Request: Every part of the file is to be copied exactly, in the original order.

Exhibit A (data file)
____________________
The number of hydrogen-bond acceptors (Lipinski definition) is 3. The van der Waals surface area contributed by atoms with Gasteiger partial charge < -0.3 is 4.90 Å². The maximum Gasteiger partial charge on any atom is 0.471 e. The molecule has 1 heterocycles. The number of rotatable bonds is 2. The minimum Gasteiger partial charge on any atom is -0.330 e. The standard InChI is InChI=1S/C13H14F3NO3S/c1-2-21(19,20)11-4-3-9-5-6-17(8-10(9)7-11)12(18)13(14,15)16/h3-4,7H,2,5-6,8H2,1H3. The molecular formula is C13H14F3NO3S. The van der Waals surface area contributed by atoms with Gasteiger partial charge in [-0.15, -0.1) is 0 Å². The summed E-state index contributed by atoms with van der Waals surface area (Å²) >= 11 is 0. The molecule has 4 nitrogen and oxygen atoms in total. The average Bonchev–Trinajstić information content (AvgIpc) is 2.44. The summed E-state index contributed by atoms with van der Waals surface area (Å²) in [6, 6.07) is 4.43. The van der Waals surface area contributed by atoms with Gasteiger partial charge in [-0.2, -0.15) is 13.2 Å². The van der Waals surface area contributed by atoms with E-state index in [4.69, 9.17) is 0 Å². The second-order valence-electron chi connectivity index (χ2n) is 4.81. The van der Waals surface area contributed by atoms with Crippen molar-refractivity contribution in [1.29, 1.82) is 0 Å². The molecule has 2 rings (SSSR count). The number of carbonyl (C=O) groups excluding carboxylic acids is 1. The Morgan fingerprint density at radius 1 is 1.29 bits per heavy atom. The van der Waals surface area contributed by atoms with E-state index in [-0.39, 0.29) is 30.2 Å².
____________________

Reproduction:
The number of hydrogen-bond acceptors (Lipinski definition) is 3. The van der Waals surface area contributed by atoms with Gasteiger partial charge < -0.3 is 4.90 Å². The maximum Gasteiger partial charge on any atom is 0.471 e. The molecule has 1 heterocycles. The number of rotatable bonds is 2. The minimum Gasteiger partial charge on any atom is -0.330 e. The standard InChI is InChI=1S/C13H14F3NO3S/c1-2-21(19,20)11-4-3-9-5-6-17(8-10(9)7-11)12(18)13(14,15)16/h3-4,7H,2,5-6,8H2,1H3. The molecular formula is C13H14F3NO3S. The van der Waals surface area contributed by atoms with Gasteiger partial charge in [-0.15, -0.1) is 0 Å². The summed E-state index contributed by atoms with van der Waals surface area (Å²) >= 11 is 0. The molecule has 4 nitrogen and oxygen atoms in total. The average Bonchev–Trinajstić information content (AvgIpc) is 2.44. The summed E-state index contributed by atoms with van der Waals surface area (Å²) in [6, 6.07) is 4.43. The van der Waals surface area contributed by atoms with Gasteiger partial charge in [-0.2, -0.15) is 13.2 Å². The van der Waals surface area contributed by atoms with E-state index in [4.69, 9.17) is 0 Å². The second-order valence-electron chi connectivity index (χ2n) is 4.81. The van der Waals surface area contributed by atoms with Crippen molar-refractivity contribution in [1.29, 1.82) is 0 Å². The molecule has 2 rings (SSSR count). The number of carbonyl (C=O) groups excluding carboxylic acids is 1. The Morgan fingerprint density at radius 1 is 1.29 bits per heavy atom. The van der Waals surface area contributed by atoms with E-state index in [-0.39, 0.29) is 30.2 Å².